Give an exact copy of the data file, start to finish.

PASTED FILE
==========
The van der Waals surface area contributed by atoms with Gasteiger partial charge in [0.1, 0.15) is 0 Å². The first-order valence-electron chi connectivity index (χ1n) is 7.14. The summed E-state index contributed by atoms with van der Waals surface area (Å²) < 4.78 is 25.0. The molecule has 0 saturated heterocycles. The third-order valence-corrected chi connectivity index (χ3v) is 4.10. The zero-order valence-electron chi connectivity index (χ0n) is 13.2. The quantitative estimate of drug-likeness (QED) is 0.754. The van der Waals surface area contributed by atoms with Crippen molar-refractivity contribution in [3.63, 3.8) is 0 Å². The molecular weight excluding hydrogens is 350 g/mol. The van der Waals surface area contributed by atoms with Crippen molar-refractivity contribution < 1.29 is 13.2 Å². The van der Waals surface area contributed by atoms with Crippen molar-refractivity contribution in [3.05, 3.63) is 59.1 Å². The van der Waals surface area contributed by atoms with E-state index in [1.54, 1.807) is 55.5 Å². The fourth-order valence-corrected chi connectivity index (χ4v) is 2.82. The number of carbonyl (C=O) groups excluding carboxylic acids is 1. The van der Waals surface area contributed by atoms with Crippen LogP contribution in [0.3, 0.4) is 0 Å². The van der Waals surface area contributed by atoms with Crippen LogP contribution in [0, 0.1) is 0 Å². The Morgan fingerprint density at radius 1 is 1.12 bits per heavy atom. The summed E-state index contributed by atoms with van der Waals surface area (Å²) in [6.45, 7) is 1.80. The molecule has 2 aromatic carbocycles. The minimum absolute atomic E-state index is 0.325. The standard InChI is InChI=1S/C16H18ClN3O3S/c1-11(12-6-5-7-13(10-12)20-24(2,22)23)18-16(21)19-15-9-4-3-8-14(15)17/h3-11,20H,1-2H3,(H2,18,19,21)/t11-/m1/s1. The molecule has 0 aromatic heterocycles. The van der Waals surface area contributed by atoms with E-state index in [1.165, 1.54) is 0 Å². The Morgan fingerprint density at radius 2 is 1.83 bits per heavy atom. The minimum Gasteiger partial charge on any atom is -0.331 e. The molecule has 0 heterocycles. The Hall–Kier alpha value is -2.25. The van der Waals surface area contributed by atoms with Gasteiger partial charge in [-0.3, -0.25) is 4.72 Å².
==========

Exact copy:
The van der Waals surface area contributed by atoms with Gasteiger partial charge in [0.1, 0.15) is 0 Å². The first-order valence-electron chi connectivity index (χ1n) is 7.14. The summed E-state index contributed by atoms with van der Waals surface area (Å²) < 4.78 is 25.0. The molecule has 0 saturated heterocycles. The third-order valence-corrected chi connectivity index (χ3v) is 4.10. The zero-order valence-electron chi connectivity index (χ0n) is 13.2. The quantitative estimate of drug-likeness (QED) is 0.754. The van der Waals surface area contributed by atoms with Crippen molar-refractivity contribution in [3.63, 3.8) is 0 Å². The molecular weight excluding hydrogens is 350 g/mol. The van der Waals surface area contributed by atoms with Crippen molar-refractivity contribution < 1.29 is 13.2 Å². The van der Waals surface area contributed by atoms with Crippen molar-refractivity contribution in [3.05, 3.63) is 59.1 Å². The van der Waals surface area contributed by atoms with E-state index in [1.54, 1.807) is 55.5 Å². The fourth-order valence-corrected chi connectivity index (χ4v) is 2.82. The number of carbonyl (C=O) groups excluding carboxylic acids is 1. The van der Waals surface area contributed by atoms with Crippen LogP contribution in [0.3, 0.4) is 0 Å². The van der Waals surface area contributed by atoms with Crippen LogP contribution in [0, 0.1) is 0 Å². The Morgan fingerprint density at radius 1 is 1.12 bits per heavy atom. The summed E-state index contributed by atoms with van der Waals surface area (Å²) in [6.45, 7) is 1.80. The molecule has 2 aromatic carbocycles. The minimum absolute atomic E-state index is 0.325. The standard InChI is InChI=1S/C16H18ClN3O3S/c1-11(12-6-5-7-13(10-12)20-24(2,22)23)18-16(21)19-15-9-4-3-8-14(15)17/h3-11,20H,1-2H3,(H2,18,19,21)/t11-/m1/s1. The molecule has 0 aromatic heterocycles. The van der Waals surface area contributed by atoms with E-state index in [1.165, 1.54) is 0 Å². The Morgan fingerprint density at radius 2 is 1.83 bits per heavy atom. The minimum Gasteiger partial charge on any atom is -0.331 e. The molecule has 0 heterocycles. The Hall–Kier alpha value is -2.25. The van der Waals surface area contributed by atoms with Gasteiger partial charge in [-0.3, -0.25) is 4.72 Å².